Newly-licensed drivers overwhelm Grady’s parking

Erik Tischer

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Winter is finally upon us. As the weather grows colder and the days get longer, students feel the urge to wrap up stay warm. Many feel they need to do this in their own cars. It’s around this time of year that many sophomores pass their driving tests and begin driving to school.  These new drivers must vie for spaces with upperclassmen; this leads to an influx of traffic on campus.


“Ever since I got my license back in December, I’ve been driving to school every morning and then back home in the afternoon,” sophomore Grace Hodgson said. “A lot of my friends haven’t turned 16 yet, or ended up getting their permit late; so, I only know of around 10 kids who drive themselves [in the sophomore class].”


Ten additional drivers may sound like a small number, but Grady’s parking lots were packed before sophomores began driving to school; this a creates a troublesome situation for student drivers in the morning who arrive at school between 8:15 a.m. and 8:20 a.m.


“I don’t park in the main parking lot where most students go first,” Hodgson said. “Instead, I park in the gravel lot. So, it’s usually empty when I get there and pretty easy to park in. In terms of time, I drive one of my close friends to school; so, if she’s running late, then I am too, but most of the time we get to school around 8:20.”


During the morning rush, parking and traffic can be very hectic and pose a real problem for administration. Sophomore drivers create another logistical problem.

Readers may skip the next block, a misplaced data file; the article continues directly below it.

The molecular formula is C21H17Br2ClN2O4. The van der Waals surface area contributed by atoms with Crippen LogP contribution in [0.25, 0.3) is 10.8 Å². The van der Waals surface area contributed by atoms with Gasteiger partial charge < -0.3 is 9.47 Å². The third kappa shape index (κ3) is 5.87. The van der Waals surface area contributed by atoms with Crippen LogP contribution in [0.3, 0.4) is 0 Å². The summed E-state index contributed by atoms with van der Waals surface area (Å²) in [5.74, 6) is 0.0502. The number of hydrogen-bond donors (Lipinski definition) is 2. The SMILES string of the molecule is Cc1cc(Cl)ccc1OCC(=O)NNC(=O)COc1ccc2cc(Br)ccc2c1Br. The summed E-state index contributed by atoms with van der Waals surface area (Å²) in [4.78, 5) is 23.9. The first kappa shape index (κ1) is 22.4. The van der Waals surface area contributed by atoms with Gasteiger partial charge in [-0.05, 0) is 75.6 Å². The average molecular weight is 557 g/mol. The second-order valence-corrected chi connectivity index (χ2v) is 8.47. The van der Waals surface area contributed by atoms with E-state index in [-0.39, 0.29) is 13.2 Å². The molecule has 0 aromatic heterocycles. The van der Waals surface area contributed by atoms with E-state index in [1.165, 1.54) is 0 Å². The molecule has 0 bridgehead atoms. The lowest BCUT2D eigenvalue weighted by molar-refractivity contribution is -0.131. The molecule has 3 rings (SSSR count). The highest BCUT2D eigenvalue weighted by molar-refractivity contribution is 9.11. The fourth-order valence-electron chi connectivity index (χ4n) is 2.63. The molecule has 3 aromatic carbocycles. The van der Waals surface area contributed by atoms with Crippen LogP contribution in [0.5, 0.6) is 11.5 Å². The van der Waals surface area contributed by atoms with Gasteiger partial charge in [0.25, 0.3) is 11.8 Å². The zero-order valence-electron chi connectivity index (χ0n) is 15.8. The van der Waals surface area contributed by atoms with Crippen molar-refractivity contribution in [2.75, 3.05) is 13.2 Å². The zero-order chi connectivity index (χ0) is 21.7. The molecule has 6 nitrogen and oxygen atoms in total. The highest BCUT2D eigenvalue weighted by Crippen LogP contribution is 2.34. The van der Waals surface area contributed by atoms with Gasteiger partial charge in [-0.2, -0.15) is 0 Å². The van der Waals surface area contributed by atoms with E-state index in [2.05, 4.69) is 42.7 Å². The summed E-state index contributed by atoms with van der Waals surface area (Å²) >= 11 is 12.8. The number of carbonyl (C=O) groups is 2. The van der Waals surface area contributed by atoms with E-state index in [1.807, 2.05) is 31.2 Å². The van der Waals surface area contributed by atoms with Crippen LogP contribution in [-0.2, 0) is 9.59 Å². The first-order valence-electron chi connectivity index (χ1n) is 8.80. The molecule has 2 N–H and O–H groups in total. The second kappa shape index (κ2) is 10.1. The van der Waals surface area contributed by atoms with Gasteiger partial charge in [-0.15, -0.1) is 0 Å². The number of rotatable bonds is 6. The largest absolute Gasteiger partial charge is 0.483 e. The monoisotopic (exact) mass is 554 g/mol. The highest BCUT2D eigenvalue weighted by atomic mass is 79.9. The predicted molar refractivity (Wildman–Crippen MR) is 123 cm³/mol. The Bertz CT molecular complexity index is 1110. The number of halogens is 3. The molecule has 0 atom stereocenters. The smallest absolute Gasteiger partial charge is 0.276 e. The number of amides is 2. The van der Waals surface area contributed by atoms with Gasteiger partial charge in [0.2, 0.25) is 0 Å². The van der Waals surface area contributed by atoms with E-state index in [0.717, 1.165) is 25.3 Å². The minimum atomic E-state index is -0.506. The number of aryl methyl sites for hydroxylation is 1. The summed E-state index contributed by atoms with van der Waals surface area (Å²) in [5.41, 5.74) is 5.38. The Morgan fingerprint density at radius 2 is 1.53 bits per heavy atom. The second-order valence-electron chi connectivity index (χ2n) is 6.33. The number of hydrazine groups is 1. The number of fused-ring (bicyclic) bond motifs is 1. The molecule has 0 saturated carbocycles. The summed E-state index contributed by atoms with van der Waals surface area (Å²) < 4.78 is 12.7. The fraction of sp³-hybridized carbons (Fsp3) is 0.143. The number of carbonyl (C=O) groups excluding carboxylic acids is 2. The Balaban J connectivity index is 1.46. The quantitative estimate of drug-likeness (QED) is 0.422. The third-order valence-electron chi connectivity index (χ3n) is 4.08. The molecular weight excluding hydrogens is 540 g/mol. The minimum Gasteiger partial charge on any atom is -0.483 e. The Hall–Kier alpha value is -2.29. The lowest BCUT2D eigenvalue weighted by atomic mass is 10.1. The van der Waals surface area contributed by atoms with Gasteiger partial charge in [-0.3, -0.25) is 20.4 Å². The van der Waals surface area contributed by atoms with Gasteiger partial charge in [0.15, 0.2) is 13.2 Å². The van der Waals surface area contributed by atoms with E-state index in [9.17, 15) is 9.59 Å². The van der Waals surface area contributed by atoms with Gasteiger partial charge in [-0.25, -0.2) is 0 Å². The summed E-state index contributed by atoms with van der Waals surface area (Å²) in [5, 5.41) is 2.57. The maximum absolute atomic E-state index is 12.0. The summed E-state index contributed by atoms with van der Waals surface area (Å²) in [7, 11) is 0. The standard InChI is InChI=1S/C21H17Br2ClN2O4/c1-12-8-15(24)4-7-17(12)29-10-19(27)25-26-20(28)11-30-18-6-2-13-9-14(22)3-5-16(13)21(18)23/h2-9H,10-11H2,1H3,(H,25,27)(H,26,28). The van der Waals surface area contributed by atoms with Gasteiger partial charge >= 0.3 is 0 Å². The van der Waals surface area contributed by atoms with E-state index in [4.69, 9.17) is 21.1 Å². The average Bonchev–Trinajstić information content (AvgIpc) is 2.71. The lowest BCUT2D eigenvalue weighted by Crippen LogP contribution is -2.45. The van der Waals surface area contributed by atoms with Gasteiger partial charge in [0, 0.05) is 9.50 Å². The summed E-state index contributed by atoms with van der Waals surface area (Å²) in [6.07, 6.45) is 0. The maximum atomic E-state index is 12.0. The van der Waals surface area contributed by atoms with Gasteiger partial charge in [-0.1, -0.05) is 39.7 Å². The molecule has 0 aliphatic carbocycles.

“We try to make sure that we can accommodate all the students,” Assistant Principal Dr. David Propst said. “If they can’t park in the gravel lot, we allow them to park in the football field [parking lot]. Another problem for parking is activities like voting, which take up space in our parking lots.”


The majority of the student population rides the bus or walks to school because it is simpler and less stressful. Some students don’t drive to school because they don’t have a car, their license, or because it is too far away.


“The parking lot just isn’t that big, and it gets full quick because there aren’t a ton of spaces for the amount of people trying to park there,” junior Jack Paddock said. “Since school starts at 8:30 for everyone, everybody that drives is getting there at around the same time. So, it makes the parking lots pretty crowded.”


The path to getting a license is long and arduous. The DMV (Department of Motor Vehicles) is a nightmare, and the driving test itself is difficult. All of this combined, with a lack of time, makes it harder for some students to get their licenses.


Other than the struggle of the DMV, it is extremely costly for students to start driving. Between paying insurance which is higher for teens, buying gas, and owning a car, the price to drive is very high for young drivers.


“I would think that most people would want to drive to school. They might not have an available car or their license, which is why most people don’t,” Paddock said. “Some of my friends put off getting their permit, so they can’t get their license until probably their senior year.”


According to the U.S. Department of Transportation, over the last few years fewer teenagers have been getting their licenses. In 1983, about 72 percent of teenagers from ages 16 to 19 in the U.S. had drivers’ licenses, but by 2011,  that number had fallen 51 percent.


Even though nationally, the number of teens getting licenses has declined, the number of students driving at Grady has remained relatively the same over the last decade, Dr. Propst said. Despite second semester beginning and seasonal changes, administration claims that the amount of students driving to school remains constant.

“Other people don’t drive because they have failed the test, they’re too lazy, too busy, or just simply don’t want to drive.” Hodgson said. “I have one friend who’s birthday is in July and she failed the test the first time she took it, and she was so scared that she’d fail it twice that she didn’t go back until November to try again.”

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